Upon Defendant's Motion To Withdraw Guilty Plea – DENIED without prejudice.
Anthony A. Figliola, Jr., Esquire
Kevin P. Tray, Esquire
Ipek Medford, Deputy Attorney General
Matthew Frawley, Deputy Attorney General
Dear Messrs. Figliola and Tray:
This decides your August 13, 2014 motion filed at Defendant's insistence, and Defendant's August 20, 2014, pro se submissions. Technically, Superior Court Criminal Rule 47 frowns on the court's addressing pro se filings from represented defendants. But, the submissions suggest it is better not to ignore Mr. Stallings's DIY filing.
The court will only require the State to defend the June 20, 2014 guilty plea if Defendant makes a threshold showing that his motion is reasonable. As it stands, the motion is almost entirely conclusory, unhelpful, and subject to dismissal. Forcing the State to respond now would be an unproductive use of the Attorney General's time.
Counsel's motion offers two things bearing on Defendant's guilty plea. First, it mentions, in passing, that one of the several people who would have corroborated the incriminating surveillance video and other evidence against Defendant has developed a mental health problem. Defendant, however, does not explain how, even in theory, that undermines Defendant's guilty plea. Nor does it address the other evidence against Defendant, such as video tapes.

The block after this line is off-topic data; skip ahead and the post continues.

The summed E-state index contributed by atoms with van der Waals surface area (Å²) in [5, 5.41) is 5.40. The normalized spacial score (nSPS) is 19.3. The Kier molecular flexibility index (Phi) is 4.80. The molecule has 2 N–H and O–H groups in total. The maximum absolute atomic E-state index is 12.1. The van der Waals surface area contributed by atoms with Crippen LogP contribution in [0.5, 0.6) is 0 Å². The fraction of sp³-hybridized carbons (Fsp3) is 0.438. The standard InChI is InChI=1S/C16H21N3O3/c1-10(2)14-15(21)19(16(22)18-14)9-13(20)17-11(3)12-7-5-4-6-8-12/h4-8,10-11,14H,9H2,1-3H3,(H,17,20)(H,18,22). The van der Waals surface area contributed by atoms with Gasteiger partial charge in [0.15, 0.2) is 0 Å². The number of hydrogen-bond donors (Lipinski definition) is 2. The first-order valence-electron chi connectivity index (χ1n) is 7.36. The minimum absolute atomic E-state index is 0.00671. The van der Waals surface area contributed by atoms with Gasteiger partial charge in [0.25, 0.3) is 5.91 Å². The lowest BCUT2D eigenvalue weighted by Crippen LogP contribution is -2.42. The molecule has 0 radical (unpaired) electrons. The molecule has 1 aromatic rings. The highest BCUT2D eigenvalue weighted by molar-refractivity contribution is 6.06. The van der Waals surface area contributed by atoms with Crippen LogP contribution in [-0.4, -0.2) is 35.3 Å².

Defendant's other claim through counsel is, in toto:
[E]ven though he completed the TIS Form and answered the colloquy, that he in fact understood the rights he was giving up, he alleges that he was frightened and had insufficient time to consider the appeal and post conviction rights he was relinquishing. He adhered to the wishes of his family and the advise(sic) of counsel, not fully appreciating the relinquishment of his rights. Stalling's (sic) claims that upon returning to Prison he was able to reflect on what he had done and realized he made a grave error in pleading guilty and giving up his rights to appeal.
The court's recollection is that Defendant had considerable time to consider whether he would plead guilty. He was indicted in December 2012. Moreover, he was not a first offender, so even before he carefully reviewed the plea paperwork with counsel here and was exhaustively questioned by the court about his guilt, his satisfaction with counsel, and the plea's consequences, he was generally familiar with the guilty plea process and the rights one gives up by pleading guilty.
If Defendant can explain what he means when he now says he was "frightened" and he had insufficient time, and if he explains why, as he now implies, he lied repeatedly to the court about his actual guilt and his satisfaction with counsel, the court will call for the State's response. And, that might lead to an evidentiary ...